A Token for the Train
I love writing in rhyme, and I have a large number of poems lying around that rhyme. I’m especially fond of this one, which I’ve worked over a number of times.
I clatter down dim staircase
to seek shelter from the rain,
duck beneath a turnstile
as I’m kind of short of change.
Platform’s crowded with commuters
who all mutter and complain.
Lights first dim and flicker,
fade to black as rumbles sound,
faint at first, volume increasing.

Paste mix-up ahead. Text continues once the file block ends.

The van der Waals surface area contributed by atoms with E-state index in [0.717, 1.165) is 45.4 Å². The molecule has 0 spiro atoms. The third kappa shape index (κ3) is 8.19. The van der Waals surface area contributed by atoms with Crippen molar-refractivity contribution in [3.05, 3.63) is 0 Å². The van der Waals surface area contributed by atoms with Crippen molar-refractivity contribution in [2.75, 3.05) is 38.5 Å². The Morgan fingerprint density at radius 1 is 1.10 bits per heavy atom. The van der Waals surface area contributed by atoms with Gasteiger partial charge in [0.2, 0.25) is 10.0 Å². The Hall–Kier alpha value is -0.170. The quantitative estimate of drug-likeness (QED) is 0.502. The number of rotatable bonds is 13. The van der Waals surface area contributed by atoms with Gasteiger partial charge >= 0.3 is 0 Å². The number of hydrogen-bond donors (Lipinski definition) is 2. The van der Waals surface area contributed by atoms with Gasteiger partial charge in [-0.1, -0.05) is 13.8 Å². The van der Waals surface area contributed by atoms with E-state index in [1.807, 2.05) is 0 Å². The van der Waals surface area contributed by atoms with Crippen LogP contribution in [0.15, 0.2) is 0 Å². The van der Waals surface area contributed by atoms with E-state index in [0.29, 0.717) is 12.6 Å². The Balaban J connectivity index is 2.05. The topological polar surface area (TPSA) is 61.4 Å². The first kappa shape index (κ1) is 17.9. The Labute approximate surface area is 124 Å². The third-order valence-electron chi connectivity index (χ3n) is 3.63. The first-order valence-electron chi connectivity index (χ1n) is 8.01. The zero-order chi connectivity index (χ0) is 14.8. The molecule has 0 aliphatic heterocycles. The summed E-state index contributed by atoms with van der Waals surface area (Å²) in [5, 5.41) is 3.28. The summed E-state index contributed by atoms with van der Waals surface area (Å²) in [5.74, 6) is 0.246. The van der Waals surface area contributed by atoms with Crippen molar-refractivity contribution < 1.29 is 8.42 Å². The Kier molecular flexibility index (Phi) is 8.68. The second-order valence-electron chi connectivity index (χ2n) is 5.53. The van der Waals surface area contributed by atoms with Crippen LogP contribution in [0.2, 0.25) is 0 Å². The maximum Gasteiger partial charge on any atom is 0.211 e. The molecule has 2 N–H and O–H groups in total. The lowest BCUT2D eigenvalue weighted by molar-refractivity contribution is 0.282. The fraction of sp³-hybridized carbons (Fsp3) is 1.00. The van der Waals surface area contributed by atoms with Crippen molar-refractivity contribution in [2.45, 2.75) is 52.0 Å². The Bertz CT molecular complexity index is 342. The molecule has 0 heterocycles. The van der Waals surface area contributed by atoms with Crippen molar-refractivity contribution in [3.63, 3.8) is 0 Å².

Bodies crowded all around
push me one way, then another.
Cries and caterwauls abound.
Folks scurry for an exit.
but I forget which way is out.
I bumble, blind, in darkness
while folks wander round about.
There’s a thunk from on the train track.
Guys beside me scream and shout.
I hear a high-pitched whistle
then the echoing refrain
from the screech and scream of metal
as it protests from its pain,
squeals and squeaks of brakes engaging
while they work to stop the train.
The slap of footsteps echo.
A man’s jumped down to the track.
Listen to his grunts and groaning
as he pulls the jumper back,
heaves him on the platform.
My head’s spinning; things go black.
Someone hauls me upright,
electricity flicks on,
train doors close; it leaves the station.
Now the crowds of folks are gone.
I scamper up the stairway
to the street where I belong.